This blog post is a little late to say the least…..
However I started it in September, and may as well begin with that.
Wow, what a busy month. I have now slept and ate appropriately for 5 days (this was written in September!) and can actually begin to appreciate what a tremendous experience that has just been. That being the Edinburgh Fringe, the world’s largest arts festival. And I was lucky enough to be in the thick of it, working for The Place, London’s contemporary dance theatre and school, to help on the ground with their 3 productions and installation. I also helped with their marketing and social media. The installation was based at Greyfriars Kirk, and was by the one and only Rosemary Lee (couldn’t believe my luck – she is literally my idol).
And the pieces were by James Cousins, Luca Silvistrini aka Protein Dance and Avante Garde Dance Theatre, Tony Adigun. James Cousins and Protein Dance were at Summerhall, a great place to spend the festival with all of it’s brilliant programming and social areas, and Tony Adigun’s piece was at ZOO Venues.
Protein Dance shared Border Tales. This show was accessible to all audiences and appropriate to those not just interested in contemporary dance, but theatre and live music also. The dialogue shared honest experience of the dancer’s, all of different nationalities, transition into British culture and society. The piece had been developed 4 years ago, however has since been refined in light with recent political changes and situations, in particular, Brexit.
James Cousins shared Rosalind, based on Shakespears ‘As you like it’. Rosalind takes on gender changing roles throughout the piece, and the dancers turn, flip, connect and transform into and with one another. There was a giant 3 metre by 3 metre cube in the middle of the already small space, and the dancers moved seamlessly in and around it, and one another. The piece was transfixing; completely and utterly absorbing.
And on the last week, Avante Garde Dance presented a Contemporary Hip Hop version of Oliver, Fagin’s Twist. The piece was utterly encompassing, engaging and accessible. A real combination of dance and theatre, expressing a well known tale through a different light. The dancers performed with perfection, and ease, despite the energetic demands of the show.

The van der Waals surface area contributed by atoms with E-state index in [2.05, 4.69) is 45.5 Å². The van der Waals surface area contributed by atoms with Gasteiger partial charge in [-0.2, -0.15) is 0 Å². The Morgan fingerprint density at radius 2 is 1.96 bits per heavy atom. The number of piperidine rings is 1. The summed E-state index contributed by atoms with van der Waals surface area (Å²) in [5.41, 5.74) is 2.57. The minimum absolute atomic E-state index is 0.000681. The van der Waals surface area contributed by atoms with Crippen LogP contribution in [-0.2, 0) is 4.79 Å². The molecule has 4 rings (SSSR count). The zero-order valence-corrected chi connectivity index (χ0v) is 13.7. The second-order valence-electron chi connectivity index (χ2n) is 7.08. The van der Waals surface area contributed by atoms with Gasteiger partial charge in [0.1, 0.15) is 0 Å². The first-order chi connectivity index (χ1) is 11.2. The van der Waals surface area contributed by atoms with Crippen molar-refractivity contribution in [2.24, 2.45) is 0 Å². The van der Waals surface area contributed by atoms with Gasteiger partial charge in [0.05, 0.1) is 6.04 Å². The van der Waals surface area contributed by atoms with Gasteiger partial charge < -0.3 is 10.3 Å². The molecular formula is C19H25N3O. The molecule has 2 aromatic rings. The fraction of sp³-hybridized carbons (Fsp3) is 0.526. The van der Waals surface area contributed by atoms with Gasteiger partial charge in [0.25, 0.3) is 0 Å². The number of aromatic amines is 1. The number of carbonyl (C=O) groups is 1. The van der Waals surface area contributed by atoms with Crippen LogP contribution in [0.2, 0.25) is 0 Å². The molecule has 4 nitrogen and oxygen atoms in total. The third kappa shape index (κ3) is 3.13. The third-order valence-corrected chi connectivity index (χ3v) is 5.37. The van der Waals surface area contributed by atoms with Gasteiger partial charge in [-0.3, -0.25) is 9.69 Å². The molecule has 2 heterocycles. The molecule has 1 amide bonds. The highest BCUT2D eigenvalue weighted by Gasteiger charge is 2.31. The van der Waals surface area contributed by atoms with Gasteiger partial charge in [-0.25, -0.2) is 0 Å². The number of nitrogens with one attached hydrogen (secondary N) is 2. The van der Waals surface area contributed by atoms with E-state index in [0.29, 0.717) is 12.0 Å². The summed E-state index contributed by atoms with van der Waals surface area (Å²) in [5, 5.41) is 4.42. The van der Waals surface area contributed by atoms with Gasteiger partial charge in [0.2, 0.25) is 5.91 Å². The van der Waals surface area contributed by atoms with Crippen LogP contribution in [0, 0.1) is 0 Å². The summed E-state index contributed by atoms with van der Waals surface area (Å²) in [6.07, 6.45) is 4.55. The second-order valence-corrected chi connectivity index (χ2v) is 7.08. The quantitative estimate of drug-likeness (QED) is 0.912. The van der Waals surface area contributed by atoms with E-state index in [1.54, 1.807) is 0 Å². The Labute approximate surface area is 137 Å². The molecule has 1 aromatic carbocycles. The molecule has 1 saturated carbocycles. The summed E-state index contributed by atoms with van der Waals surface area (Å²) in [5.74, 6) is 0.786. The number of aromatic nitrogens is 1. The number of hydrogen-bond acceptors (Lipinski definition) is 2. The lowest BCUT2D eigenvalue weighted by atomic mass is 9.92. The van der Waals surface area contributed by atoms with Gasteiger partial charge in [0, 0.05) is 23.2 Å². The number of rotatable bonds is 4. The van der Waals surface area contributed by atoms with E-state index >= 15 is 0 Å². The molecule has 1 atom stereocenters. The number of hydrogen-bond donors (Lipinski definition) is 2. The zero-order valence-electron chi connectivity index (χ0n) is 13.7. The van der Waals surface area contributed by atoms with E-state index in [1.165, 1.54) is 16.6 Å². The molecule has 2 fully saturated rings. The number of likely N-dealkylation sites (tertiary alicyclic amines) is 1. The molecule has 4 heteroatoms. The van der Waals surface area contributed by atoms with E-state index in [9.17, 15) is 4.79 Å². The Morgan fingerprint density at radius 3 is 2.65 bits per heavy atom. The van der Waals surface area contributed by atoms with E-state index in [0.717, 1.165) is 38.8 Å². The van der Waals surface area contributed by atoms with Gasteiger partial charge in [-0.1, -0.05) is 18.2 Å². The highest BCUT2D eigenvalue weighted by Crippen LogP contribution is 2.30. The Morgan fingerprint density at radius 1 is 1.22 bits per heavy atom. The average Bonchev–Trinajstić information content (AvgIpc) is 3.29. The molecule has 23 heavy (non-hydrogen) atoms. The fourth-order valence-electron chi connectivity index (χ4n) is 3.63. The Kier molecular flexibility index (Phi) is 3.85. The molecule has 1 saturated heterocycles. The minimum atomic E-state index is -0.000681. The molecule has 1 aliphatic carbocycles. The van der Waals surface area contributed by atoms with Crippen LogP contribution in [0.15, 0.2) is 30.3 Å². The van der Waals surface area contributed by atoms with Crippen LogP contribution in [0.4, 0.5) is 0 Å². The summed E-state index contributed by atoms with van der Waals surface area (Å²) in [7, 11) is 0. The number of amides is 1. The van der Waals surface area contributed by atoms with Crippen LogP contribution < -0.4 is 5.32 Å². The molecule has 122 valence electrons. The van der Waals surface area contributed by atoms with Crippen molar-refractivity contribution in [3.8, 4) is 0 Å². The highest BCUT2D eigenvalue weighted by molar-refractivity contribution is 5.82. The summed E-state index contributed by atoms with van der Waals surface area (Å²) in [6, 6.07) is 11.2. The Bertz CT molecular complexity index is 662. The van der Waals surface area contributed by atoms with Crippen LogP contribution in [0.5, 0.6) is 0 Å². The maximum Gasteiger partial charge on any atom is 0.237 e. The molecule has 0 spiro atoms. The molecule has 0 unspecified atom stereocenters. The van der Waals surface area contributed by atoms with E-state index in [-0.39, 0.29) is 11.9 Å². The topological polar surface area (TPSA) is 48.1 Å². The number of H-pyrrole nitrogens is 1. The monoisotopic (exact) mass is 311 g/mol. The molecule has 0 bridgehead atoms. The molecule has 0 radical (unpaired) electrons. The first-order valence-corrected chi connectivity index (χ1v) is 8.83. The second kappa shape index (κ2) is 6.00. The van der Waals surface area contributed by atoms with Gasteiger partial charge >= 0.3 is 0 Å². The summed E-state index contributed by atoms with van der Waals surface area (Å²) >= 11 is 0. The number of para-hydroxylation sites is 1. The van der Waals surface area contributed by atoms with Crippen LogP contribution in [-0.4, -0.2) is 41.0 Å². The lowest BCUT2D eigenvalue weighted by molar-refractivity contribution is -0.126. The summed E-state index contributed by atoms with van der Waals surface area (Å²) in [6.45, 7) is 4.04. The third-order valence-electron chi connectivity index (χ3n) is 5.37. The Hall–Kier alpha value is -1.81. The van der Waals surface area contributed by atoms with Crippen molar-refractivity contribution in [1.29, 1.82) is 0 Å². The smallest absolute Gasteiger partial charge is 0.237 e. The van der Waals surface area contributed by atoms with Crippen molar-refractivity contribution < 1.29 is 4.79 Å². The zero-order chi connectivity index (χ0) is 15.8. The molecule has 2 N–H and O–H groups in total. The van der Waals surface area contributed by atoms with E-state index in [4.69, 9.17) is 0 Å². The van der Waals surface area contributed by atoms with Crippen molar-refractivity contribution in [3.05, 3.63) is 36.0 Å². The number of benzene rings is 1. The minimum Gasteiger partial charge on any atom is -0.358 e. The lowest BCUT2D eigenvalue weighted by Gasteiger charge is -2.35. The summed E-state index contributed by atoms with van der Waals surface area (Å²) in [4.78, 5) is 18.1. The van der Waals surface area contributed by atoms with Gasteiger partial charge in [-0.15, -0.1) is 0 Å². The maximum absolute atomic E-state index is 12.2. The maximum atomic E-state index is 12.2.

Rosemary Lee’s installation was filmed at a cathedral of trees, in Milton Keynes, and captured the beauty and essence of being in such a place. The participants were community and professional dancers and ranged from 6 all the way to 60+. It was a mesmerising piece, a film triptych. And it was a great escape and a moment’s of calm from all the goings on of the Fringe. View an excerpt of ‘Liquid Gold is the Air’ here.
Not only was I lucky enough to be working with such renowned works and companies, and to get the opportunity to learn from such great producers and teams, all working together to pull of the impossible, but I also got the opportunity to represent The Place as an Award Assessor for the Total Theatre Awards.
The Total Theatre Awards are run by the British Council, and aim to recognise works of great quality and innovation happening in the Fringe. There are 5 categories; Emerging, Experimentation, Innovation and playing with Form, Circus, Dance and Physical Theatre and Theatre.
Total Theatre Awards’ “AMBITION IS TO CREATE THE CONDITIONS FOR THE UK’S INDEPENDENT THEATRE SECTOR TO BE RECOGNISED, SUSTAINABLE & TO THRIVE.
WE PURSUE THIS BY:
– Identifying, celebrating & giving visibility to exceptionally talented artists
– Providing networking & professional development activities for independent practitioners
Playing a critical role in exploring artistic excellence, evolving form & developing understanding of an ever-changing contemporary performance landscape”
As an Assessor I got the view multiple shows, from multiple forms, and critiqued them, providing reasons why the said piece should go through or not to the Shortlist, which would then be announced, and final awards presented from The Final Judges Selection.
Total Theatre Awards operate democratically, and we underwent over 30 hours of discussion to come to our final shortlist decision, including an additional 13 hour shortlisting meeting, making the final decisions. See review, with winners, here.
It was a real delight to be part of the shortlisting process, and I learnt an incredible amount from every show that I saw (which was up to 3 a day!), as well as meeting some tremendous people, and hearing what everyone thought of, believed in fighting for, and the opposite!
I also hosted an exchange; a collaboration between international and local artists to open dialogue around what they had seen. This was a brilliant opportunity for myself and others alike to meet others in the field and discuss informally our views on what we had seen, as well as learning what they themselves were up to artistically. Plus, the dinner I got to host had sushi boats! So that was exciting!
What a tremendous way to experience the Fringe. I feel like a very lucky lady!